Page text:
Social media, as a subaltern public sphere (Fraser, 1990), have a democratic function in providing an alternative platform for minorities and marginalized to defy mainstream discourses in the public sphere. However, social media have been found to have an echo chamber effect, which may be detrimental to democracy. They may help to accelerate the ascendancy of a “post-truth” era in which objective facts are less influential in shaping public opinion than appeals to emotion and personal belief. A study on political polarization, however, showed that selective exposure and avoidance in social media are weak indicators of polarization (Johnson et al., 2017). This study examines the role of social media in democracy and partisan politics. The authors considered that despite the echo chamber effect, social media have a limited part to play in the formation of polarized stances compared with other factors, such as demographics, political orientation, and mass media use. The study tested two main hypotheses: H1: Social media use is associated with political stance that is marginalized in the mainstream media; H2: Political orientation has a stronger relationship than social media use with the stance toward political values and social issues. The results supported both hypotheses. Social media are associated with political stance that is marginalized in the mainstream media. However, when compared with other factors, the relationship between social media and stance becomes less obvious. Although the echo chamber effect may reinforce the original stance, social media do not exhibit a strong relationship with the stance toward political values and social issues. Partisan orientation and use of partisan mass media are found to have stronger links with variations in stance. Social media, however, provide a subaltern public sphere for those excluded from the dominant public sphere, thus extending the public sphere to accommodate multiple opinions and perspectives.
Echo chamber effects of social media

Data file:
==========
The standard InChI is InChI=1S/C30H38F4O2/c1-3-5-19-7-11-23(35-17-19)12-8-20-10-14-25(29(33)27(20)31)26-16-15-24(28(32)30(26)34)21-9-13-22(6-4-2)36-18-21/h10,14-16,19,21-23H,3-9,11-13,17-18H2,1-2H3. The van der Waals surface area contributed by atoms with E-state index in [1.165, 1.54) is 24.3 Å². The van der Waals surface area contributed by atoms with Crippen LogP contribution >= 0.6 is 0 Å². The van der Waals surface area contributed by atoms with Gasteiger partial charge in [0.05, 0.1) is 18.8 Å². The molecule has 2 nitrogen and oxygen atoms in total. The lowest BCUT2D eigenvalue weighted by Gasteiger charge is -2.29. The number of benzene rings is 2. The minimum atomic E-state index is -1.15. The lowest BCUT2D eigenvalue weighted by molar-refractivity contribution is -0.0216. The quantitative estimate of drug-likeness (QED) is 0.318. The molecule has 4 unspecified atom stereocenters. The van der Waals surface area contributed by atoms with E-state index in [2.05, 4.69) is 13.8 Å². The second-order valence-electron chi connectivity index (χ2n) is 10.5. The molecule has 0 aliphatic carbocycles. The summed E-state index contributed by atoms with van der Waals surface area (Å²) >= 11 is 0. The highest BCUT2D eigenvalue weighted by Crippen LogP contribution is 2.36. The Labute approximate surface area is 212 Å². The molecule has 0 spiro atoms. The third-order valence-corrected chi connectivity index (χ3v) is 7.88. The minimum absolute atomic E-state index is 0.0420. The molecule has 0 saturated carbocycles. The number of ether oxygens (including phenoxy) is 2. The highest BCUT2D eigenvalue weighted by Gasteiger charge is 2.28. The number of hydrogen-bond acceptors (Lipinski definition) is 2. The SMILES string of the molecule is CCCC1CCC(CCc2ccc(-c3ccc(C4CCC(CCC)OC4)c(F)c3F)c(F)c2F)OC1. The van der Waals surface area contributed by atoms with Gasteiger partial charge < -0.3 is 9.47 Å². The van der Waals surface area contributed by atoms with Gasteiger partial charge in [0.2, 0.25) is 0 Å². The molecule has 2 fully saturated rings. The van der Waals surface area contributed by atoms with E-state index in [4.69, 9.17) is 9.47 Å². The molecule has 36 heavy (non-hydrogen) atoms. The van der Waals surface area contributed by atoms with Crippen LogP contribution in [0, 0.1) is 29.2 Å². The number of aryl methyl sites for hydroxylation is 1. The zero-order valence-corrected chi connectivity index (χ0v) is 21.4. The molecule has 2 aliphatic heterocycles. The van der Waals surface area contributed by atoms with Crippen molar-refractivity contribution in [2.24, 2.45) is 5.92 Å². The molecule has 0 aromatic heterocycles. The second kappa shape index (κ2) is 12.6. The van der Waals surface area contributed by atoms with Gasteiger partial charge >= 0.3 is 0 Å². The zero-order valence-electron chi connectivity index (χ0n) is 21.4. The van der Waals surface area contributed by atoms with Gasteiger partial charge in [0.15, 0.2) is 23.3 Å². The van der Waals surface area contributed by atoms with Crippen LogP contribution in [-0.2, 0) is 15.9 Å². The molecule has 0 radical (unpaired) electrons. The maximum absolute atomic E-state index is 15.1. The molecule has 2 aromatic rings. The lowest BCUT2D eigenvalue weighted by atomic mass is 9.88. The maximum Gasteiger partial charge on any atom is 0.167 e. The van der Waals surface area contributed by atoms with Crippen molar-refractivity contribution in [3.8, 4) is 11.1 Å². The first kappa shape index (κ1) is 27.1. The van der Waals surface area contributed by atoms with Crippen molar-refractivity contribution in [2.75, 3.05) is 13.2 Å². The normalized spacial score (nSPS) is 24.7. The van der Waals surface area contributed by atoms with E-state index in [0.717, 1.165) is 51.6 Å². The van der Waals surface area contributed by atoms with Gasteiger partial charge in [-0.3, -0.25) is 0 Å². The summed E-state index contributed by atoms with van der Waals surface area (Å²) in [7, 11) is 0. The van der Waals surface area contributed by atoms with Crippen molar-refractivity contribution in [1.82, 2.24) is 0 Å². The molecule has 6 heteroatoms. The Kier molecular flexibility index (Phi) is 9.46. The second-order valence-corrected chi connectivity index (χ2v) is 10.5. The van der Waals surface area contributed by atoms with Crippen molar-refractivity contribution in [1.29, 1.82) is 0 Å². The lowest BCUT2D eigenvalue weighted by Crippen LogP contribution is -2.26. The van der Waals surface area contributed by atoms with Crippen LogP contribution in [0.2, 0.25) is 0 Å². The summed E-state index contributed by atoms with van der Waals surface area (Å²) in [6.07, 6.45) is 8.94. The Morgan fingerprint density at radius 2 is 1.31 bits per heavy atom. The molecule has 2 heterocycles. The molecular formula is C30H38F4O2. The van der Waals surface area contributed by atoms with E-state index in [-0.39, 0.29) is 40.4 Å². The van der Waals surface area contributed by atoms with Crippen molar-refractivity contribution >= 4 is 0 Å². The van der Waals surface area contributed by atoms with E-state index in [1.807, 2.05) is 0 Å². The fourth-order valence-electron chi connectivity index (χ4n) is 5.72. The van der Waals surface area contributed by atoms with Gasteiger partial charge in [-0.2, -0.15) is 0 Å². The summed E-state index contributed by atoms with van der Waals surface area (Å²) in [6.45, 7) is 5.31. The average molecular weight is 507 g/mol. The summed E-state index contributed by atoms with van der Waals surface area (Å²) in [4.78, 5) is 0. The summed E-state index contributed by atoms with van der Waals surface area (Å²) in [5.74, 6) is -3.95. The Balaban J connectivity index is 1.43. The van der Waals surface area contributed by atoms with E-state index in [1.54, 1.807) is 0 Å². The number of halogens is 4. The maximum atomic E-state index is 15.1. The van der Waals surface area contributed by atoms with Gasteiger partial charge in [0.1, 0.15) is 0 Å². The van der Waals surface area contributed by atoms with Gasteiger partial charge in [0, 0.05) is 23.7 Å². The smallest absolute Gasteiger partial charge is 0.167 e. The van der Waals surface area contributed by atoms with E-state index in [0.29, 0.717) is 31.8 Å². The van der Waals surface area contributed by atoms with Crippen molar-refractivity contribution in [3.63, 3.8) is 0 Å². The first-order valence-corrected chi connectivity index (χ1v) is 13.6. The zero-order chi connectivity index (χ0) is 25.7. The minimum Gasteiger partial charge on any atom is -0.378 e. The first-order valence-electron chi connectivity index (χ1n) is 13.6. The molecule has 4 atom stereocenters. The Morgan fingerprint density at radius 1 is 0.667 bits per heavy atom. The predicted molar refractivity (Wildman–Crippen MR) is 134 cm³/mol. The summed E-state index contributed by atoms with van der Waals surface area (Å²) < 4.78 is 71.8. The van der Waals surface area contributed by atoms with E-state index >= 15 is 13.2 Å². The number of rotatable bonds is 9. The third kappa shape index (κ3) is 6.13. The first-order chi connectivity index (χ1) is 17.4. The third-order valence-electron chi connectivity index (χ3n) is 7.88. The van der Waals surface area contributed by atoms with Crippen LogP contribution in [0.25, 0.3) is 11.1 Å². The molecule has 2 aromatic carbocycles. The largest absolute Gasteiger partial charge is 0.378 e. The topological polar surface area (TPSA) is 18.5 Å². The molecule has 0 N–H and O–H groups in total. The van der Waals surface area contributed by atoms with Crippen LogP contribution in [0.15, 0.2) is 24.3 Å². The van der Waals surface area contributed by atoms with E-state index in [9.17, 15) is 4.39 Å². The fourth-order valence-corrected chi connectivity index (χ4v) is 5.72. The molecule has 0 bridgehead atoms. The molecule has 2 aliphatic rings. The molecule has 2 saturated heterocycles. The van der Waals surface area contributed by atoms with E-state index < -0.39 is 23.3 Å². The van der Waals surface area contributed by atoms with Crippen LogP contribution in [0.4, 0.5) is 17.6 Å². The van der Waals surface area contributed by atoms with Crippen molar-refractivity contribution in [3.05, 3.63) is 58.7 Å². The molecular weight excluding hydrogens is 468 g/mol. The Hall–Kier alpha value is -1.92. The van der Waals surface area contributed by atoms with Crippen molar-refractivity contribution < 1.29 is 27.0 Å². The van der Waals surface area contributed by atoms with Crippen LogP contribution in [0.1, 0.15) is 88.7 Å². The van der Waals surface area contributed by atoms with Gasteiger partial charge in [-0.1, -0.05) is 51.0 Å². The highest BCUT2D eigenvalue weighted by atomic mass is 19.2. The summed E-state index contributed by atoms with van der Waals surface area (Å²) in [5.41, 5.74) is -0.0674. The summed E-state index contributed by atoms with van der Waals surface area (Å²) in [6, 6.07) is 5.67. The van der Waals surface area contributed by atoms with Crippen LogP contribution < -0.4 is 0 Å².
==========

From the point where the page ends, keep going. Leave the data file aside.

Many previous studies found that the segregation and polarization of online media users in consuming one-sided content matched their positions or beliefs (Adamic and Glance, 2005; Bimber and Davis, 2003; Kushin and Kitchener, 2009; Mutz and Martin, 2001; Stroud, 2010). People tended to choose media content according to their interests and likes. The theories of “selective exposure” (Sear and Freedman, 1971) and “cognitive dissonance” (Festinger, 1957) have long considered this phenomenon. However, the emergence of social media has exacerbated the anxiety about the polarization of opinions and the balkanization of politics, both of which are considered harmful to democratic development. A recent study that investigated Facebook and YouTube, for example, found that 94% of Facebook users and 88% of YouTube users were polarized, that is, they concentrated their online reading and interactions (at least 95%) on a specific narrative related to a given controversial topic, such as climate change. The study further found that although the majority of the group was initially open to both sides of content, the participants eventually moved to consuming only one type of information, thus becoming polarized toward one narrative (Uzzi, 2017). Another study on Twitter use by Demos, a cross-party think tank in the United Kingdom, found that the “echo chamber effect” was the strongest among those furthest from the political mainstream. Supporters of the Scottish National Party and the UK Independence Party were much less likely to engage with people who held different beliefs or to retweet material from outlets with opposing editorial stances (Cheshire, 2017). A panel study in South Korea found that participants who actively used social media were more likely to engage in political processes, which led them to develop political attitudes that were more extreme than the attitudes held by those who did not use social media (Lee, Shin, and Hong, 2018). Social media may help to accelerate the ascendancy of a “post-truth” era in which objective facts are less influential in shaping public opinion than appeals to emotion and personal belief. The echo chamber effect can reinforce existing views and inclinations embraced by subaltern publics. They may become overly critical and extreme in their discourses and actions as they refuse to expose themselves to opposing or alternative views. The polarization and extremity of public discourses were demonstrated in the Trump–Clinton Presidential Election in 2016. A study showed that unfounded stories about Clinton, such as “Clinton set up Satanic Network” and “Clinton had Parkinson’s disease,” received much attention in social media by Trump supporters (Sillito, 2016). Supporters on both sides in the election chose to see and believe what they wanted to see and believe. However, some studies have challenged the idea that social media has negative effects on public life and democracy. In a metaanalysis of 36 current studies on social media use and participation, Boulianne (2015) found that the metadata suggested a positive relationship between social media use and participation in civic and political life. More than 80% of the coefficients were positive although only half of them were statistically significant. The study also found that social media did not affect the likelihood of voting or participation in an election campaign. The metadata provided little evidence to support the claim that social media were successful in changing the levels of participation in election campaigns. In other words, these findings indicate that social media have little influence on voters’ decisions although its use can increase participation in civic and political life.